On the eve of impeachment, and holy seasons in the east and west, the curtain once again rises on the Bill and Saddam Show, starring the usual cast of characters and with the same bloody and predictable ending. They both retain power, and their people continue to suffer under their lies and duplicity.
Call it statecraft or a devil’s ploy, but don’t call it “national defense.” It’s the oldest trick in the political book. Distract the public from a political crisis at home with a phony one abroad. Even after “Wag the Dog,” the popular movie ridiculing the White House penchant for drumming up foreign bogeymen, the Clinton administration has pulled the caper again.
The peacenik generation again uses war to try to save its skin. It makes no sense for Congress to trust Clinton on war and peace as it prepares to impeach him for pathological lying. Tragically and stupidly, there are Republicans ready to believe every word. Of course, the White House might have calculated that some of its opponents are suckers for killing foreigners. No one said the Clinton administration lacks a survival instinct.
Two days before the administration settled on Iraq, the usual suspects—identified only as “U.S. intelligence sources” in the media—floated another trial balloon. We were told that terrorists allied with the shadowy Osama Bin Laden were planning to bomb a U.S. city. Recall that this was the same trump card Clinton used to justify a hit on a Sudanese pharmaceutical factory, an action that violated the Constitution but took Monica off the front pages for a few days. Perhaps this time, the administration found the Bin Laden excuse too lame, too spent, too uninteresting. Or perhaps their internal polling showed more public fear of the demon Saddam Hussein. In any case, the Bin threat was quickly dropped for the more tried-and-true excuse that Saddam was not cooperating with the friendly U.N. inspectors crawling all over that once-sovereign country.
Even amidst the killing, isn’t it time we ask why Iraq wouldn’t cooperate with U.N. inspectors? Might there be another reason besides its desire to hide chemical and biological weapons? Iraq has been subject to U.S.-U.N. sanctions since 1991. More than 90,000 Iraqi children die every year due to disease and malnutrition because of these sanctions, an instrument of war deemed unjust since the time of St. Augustine.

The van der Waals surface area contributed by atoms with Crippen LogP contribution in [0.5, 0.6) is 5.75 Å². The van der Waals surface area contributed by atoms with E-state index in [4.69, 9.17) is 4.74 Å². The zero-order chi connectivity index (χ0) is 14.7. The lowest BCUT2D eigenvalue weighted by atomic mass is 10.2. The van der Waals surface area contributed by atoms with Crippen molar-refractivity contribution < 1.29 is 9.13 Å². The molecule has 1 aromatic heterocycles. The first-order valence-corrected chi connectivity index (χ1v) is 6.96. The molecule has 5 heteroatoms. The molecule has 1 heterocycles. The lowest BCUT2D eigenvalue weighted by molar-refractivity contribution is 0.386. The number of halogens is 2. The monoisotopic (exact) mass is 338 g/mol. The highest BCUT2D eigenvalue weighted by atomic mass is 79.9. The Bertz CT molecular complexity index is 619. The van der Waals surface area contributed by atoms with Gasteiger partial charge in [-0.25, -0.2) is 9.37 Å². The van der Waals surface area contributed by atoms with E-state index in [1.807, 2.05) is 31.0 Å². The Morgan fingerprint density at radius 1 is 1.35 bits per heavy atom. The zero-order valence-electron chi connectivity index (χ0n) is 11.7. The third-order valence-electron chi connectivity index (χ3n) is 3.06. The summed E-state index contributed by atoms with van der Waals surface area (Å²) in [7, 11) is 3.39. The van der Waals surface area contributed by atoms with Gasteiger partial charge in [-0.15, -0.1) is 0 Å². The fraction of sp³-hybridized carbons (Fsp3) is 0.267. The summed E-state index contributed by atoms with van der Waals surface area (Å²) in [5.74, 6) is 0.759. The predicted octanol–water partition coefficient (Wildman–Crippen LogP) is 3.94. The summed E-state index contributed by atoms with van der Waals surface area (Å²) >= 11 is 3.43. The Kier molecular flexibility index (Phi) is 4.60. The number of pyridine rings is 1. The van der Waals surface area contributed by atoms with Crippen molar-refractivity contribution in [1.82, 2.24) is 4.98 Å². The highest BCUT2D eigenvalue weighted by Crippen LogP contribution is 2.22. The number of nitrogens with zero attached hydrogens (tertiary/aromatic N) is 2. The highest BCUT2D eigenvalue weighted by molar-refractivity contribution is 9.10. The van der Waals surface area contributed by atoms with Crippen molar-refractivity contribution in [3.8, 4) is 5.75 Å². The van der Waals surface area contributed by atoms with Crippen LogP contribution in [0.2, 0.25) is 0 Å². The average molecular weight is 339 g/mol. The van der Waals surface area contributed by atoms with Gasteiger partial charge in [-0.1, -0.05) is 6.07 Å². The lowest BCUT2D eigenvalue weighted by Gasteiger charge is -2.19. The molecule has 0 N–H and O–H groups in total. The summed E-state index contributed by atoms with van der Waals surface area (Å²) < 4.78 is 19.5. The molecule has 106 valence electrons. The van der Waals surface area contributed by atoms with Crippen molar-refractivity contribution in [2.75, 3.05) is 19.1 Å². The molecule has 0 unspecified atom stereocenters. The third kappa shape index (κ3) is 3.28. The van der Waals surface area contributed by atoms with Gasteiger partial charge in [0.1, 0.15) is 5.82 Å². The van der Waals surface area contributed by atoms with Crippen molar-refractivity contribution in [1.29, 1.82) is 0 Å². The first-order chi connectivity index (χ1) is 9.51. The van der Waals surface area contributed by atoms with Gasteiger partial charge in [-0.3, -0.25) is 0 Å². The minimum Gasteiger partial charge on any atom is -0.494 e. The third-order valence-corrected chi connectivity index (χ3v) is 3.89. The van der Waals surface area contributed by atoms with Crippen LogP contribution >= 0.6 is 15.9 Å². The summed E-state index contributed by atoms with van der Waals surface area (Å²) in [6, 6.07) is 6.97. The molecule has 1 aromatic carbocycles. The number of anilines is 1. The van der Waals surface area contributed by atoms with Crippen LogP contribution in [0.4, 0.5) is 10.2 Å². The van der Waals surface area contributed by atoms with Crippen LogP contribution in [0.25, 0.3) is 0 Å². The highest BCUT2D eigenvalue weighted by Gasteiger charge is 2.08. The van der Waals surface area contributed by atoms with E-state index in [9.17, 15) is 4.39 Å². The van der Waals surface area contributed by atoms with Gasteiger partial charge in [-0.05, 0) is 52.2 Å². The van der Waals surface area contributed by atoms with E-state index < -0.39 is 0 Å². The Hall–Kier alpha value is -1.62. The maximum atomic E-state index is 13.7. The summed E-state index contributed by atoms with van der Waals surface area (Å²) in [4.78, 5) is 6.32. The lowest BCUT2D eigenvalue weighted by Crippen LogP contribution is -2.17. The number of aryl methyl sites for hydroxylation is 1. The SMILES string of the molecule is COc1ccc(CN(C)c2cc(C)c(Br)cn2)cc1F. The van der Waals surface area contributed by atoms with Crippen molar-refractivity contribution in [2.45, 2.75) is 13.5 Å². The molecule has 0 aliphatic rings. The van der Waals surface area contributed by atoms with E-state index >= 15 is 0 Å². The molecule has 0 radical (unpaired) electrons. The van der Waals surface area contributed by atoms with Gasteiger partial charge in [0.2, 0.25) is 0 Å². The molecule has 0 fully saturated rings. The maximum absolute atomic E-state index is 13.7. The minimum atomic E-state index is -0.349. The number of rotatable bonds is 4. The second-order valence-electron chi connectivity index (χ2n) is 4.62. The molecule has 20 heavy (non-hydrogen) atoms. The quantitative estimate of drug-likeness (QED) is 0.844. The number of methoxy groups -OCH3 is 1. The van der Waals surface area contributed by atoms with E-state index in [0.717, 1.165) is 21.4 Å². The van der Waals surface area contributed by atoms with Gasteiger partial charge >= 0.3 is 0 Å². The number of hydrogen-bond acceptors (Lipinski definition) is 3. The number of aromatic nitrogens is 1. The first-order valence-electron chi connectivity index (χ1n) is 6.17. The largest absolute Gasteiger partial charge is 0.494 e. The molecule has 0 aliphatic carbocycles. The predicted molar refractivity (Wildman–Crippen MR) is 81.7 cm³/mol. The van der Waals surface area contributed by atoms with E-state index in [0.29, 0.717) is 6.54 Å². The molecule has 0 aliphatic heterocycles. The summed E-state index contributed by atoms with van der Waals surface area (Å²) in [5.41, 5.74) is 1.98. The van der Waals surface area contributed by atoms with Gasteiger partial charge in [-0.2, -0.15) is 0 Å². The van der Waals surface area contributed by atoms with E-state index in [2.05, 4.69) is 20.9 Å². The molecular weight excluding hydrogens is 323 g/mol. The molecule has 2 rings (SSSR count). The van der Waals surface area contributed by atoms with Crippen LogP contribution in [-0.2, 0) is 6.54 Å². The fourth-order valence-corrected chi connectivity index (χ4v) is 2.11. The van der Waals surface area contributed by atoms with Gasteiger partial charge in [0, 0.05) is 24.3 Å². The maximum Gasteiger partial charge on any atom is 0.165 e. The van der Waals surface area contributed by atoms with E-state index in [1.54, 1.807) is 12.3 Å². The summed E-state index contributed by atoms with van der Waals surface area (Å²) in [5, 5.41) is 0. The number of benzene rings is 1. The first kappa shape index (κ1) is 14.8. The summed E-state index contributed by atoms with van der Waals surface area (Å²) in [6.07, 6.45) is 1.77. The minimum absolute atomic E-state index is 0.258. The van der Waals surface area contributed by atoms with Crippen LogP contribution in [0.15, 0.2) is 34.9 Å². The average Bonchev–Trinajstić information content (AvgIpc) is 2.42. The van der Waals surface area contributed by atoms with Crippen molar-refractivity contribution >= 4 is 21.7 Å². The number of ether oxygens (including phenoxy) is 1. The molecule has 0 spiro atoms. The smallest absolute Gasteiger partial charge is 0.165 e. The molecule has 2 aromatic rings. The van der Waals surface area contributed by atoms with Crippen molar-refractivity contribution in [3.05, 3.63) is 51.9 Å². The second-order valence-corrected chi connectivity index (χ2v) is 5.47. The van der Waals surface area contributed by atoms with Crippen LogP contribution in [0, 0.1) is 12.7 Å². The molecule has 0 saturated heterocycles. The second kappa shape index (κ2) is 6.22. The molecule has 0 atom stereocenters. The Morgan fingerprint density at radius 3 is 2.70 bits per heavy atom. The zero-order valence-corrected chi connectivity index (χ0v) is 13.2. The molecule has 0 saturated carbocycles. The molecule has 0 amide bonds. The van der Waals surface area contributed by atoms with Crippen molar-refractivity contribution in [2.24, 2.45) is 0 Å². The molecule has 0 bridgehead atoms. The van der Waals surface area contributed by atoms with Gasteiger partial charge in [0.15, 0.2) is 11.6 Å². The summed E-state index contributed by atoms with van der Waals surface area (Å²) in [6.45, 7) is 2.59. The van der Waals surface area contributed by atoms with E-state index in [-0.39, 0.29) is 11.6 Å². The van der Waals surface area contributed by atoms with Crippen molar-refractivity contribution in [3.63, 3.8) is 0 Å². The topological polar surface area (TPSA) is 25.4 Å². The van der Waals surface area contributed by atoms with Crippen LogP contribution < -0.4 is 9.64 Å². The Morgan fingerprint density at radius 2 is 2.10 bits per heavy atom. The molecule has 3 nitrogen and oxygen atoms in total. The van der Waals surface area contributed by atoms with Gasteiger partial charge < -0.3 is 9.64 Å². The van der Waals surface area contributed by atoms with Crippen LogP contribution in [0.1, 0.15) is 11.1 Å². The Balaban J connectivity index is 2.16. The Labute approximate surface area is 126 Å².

Meanwhile, Clinton spends his time in Palestine worrying about children whose fathers have been casualties in a conflict he can do nothing about. Clinton could have ended these murderous sanctions long ago. Instead, he has presided over that country’s further demolition and impoverishment. But that hasn’t been enough.
The U.S. has called for the overthrow of Saddam and made clear its intention to keep sanctions in place until the end of time, not a policy Big Oil has seen fit to oppose. After all, Iraq could be selling vast quantities of the sweetest crude on earth, to the great benefit of American consumers. Meanwhile, after seven years of searching, not one "weapon of mass destruction"—or any evidence of one—has been found.
Most recently, the U.S.-U.N. inspection squad sought to search, and to make copies of documents from, the ruling party’s political headquarters. And we know that the U.S. is funding various front groups to overthrow the government, even as Clinton ’s lackeys complain about an attempted coup d’etat against him at home. Would the CIA and its front groups find internal political information from Iraq useful? Certainly. And is the Iraqi government likely—even at the cost of bombings—to turn such information over to its sworn enemies? Doubtful.
This fact remains: there are no chemical weapons in the file drawers of the downtown, two-story headquarters of the Ba’ath Party. The demand to inspect this building was a provocation, and Saddam responded predictably.
So, allegedly because the Iraqis refuse to allow an office building to be searched—and actually because it will derail the impeachment process and generally advance the warfare state—Clinton is sacrificing the lives of foreigners who have never done anything to us, and risking U.S. troops. It’s important, after all, not to go down in history as William the Impeached.
It should be clear that Saddam and Bill need each other. Saddam needs a foreign enemy on which to blame all his domestic troubles. And the U.S. embargo and periodic bombings allow him to keep a tighter grip over his own people. Bill needs a foreign enemy too, particularly one who heads a far-away country few Americans care a whit about. Can Clinton count on the patriotism reflex to cover up for his misrule? Surely Americans have not been drained of all power of political discernment.
Llewellyn H. Rockwell, Jr., is president of the Ludwig von Mises Institute in Auburn, Alabama.